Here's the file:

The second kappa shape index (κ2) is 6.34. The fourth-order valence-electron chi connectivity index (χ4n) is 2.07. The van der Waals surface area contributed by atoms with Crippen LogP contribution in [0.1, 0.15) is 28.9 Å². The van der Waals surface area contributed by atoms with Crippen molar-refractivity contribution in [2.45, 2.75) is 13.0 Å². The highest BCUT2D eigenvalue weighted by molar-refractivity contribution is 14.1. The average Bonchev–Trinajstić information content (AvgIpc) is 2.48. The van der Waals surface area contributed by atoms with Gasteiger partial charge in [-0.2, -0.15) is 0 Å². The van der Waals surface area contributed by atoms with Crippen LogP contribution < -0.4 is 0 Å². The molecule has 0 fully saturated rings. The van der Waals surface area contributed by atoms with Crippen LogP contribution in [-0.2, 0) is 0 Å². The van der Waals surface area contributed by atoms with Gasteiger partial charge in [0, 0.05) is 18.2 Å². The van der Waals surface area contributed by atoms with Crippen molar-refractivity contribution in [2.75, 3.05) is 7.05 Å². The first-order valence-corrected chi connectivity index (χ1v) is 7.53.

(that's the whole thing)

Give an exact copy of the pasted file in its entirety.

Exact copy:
The second kappa shape index (κ2) is 6.34. The fourth-order valence-electron chi connectivity index (χ4n) is 2.07. The van der Waals surface area contributed by atoms with Crippen LogP contribution in [0.1, 0.15) is 28.9 Å². The van der Waals surface area contributed by atoms with Crippen molar-refractivity contribution in [2.45, 2.75) is 13.0 Å². The highest BCUT2D eigenvalue weighted by molar-refractivity contribution is 14.1. The average Bonchev–Trinajstić information content (AvgIpc) is 2.48. The van der Waals surface area contributed by atoms with Gasteiger partial charge in [-0.2, -0.15) is 0 Å². The van der Waals surface area contributed by atoms with Crippen LogP contribution < -0.4 is 0 Å². The molecule has 0 fully saturated rings. The van der Waals surface area contributed by atoms with Crippen LogP contribution in [-0.2, 0) is 0 Å². The van der Waals surface area contributed by atoms with Gasteiger partial charge in [0, 0.05) is 18.2 Å². The van der Waals surface area contributed by atoms with Crippen molar-refractivity contribution in [2.75, 3.05) is 7.05 Å². The first-order valence-corrected chi connectivity index (χ1v) is 7.53.